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IndustriALL condemns mock trials of union activists in Kazakhstan

3 August, 2017IndustriALL addressed to the leadership of Kazakhstan demanding to influence the situation and review the unjustified court sentencing of Larisa Kharkova, Nurbek Kushakbayev and Amin Yeleusinov.

All three leaders were trialled because of the protests of striking oil workers of Kazakhstan’s Oil Construction Company (OCC). The workers fought against closure of their independent trade union centre Confederation of Independent Trade Unions (KNPRK) in the beginning of this year.

The most recent sentence was issued in regard to Larisa Kharkova, former chairperson of the Confederation of Independent Trade Unions (KNPRK). On 25 July, Kharkova, was sentenced, on false charges, to four years of restriction of her freedom of movement, 100 hours of forced labour, and a five-year ban on holding any position in a public or non-governmental organization.

Larisa Kharkova is prohibited from changing her place of residence and place of work. The union leader is banned from visiting certain places, and is not allowed leave her city of residence without authorization.

In his letter sent to the president of Kazakhstan IndustriALL general secretary Valter Sanches says, “We consider Larisa Kharkova’s sentence, as well as the previous sentences of Nurbek Kushakbayev, KNPRK deputy chairperson, to two and a half years of imprisonment, and the sentencing of Amin Yeleusinov to two years of imprisonment, as mock trials, which are in blatant violation of human and trade union rights in Kazakhstan.”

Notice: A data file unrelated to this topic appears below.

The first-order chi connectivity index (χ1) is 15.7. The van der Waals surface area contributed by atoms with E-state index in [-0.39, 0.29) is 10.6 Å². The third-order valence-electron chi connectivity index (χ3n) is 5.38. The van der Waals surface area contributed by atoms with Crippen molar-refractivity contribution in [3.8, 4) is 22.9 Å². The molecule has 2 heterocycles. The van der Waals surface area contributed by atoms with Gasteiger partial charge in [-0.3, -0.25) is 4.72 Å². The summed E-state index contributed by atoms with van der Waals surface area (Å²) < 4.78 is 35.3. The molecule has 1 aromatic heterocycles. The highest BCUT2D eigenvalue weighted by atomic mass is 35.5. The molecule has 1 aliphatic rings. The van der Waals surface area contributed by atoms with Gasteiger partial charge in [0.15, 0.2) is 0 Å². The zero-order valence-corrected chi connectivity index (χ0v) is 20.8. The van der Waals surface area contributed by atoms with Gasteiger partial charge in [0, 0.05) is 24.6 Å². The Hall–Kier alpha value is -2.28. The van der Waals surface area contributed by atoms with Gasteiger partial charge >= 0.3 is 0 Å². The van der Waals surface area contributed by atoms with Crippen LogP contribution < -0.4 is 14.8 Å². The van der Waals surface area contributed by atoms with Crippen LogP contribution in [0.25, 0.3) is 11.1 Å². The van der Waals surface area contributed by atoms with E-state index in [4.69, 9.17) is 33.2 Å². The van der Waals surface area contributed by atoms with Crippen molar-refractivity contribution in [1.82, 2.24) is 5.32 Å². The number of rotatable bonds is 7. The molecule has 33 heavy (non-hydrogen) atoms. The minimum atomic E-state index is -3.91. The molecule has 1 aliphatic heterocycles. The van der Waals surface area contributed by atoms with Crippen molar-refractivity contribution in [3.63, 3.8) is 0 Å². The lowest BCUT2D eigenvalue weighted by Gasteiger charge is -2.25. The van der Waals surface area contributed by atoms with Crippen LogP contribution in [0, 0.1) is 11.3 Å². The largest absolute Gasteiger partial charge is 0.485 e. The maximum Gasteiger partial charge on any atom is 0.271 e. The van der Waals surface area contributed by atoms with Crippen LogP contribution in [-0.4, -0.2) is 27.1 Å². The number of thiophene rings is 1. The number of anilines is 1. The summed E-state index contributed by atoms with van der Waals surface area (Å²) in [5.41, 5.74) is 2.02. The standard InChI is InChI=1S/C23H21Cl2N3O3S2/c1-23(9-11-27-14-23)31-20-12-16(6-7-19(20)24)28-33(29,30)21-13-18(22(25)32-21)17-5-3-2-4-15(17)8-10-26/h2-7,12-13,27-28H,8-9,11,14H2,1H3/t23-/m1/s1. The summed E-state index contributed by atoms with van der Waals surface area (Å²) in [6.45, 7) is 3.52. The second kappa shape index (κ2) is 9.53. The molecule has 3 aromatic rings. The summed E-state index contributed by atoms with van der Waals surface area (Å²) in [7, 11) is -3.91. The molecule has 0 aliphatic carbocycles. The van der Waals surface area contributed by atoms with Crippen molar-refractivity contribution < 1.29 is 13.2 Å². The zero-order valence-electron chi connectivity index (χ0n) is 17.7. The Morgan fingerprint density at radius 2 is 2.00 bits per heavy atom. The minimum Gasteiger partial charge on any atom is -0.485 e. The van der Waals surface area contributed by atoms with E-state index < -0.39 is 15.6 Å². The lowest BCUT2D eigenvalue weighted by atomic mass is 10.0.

The unjustified punishment of Kushakbayev and Yeleusinov, as well as prosecution of Kharkova pushed the International Trade Union Confederation to submit a formal complaint to the ILO against violation of trade union rights in Kazakhstan. IndustriALL also joined the complaint.

In his letter Sanches also reminded about the international obligations Kazakhstan pledged to abide to, particularly the International Labour Organization’s Convention 87 on Freedom of Association and Protection of the Right to Organise.

At the recent ILO’s International Labour Conference in Switzerland, in June 2017 Kazakhstan was scrutinized because of violations of the above-mentioned ILO Convention.

Based on the scrutiny the International Labour Conference issued a number of conclusions, including a call to the Government of Kazakhstan to:

  • “Amend the provisions of the Trade Union Law of 2014 consistent with the Convention, on issues concerning excessive limitations on the structure of trade unions which limit the right of workers to form and join trade unions of their own choosing;” and
  • “Take all necessary measures to ensure that the KNPRK [a.k.a. CNTUK] and its affiliates are able to fully exercise their trade union rights and are given the autonomy and independence needed to fulfil their mandate and to represent their constituents.”

At the end of his letter Sanches says, “it is incumbent upon your administration to restore justice in Kazakhstan by reviewing the court sentences of the above-mentioned KNPRK leaders, dropping all charges against them, and cooperating openly and honestly with the ILO and other relevant institutions to implement the ILO recommendations.”

Valter Sanches continues, “The failure of the Government of Kazakhstan to address adequately these violations of fundamental labour rights would force us to refer this question to other international organizations, including the European Union, which would seriously call into question the EU’s cooperation with your country.”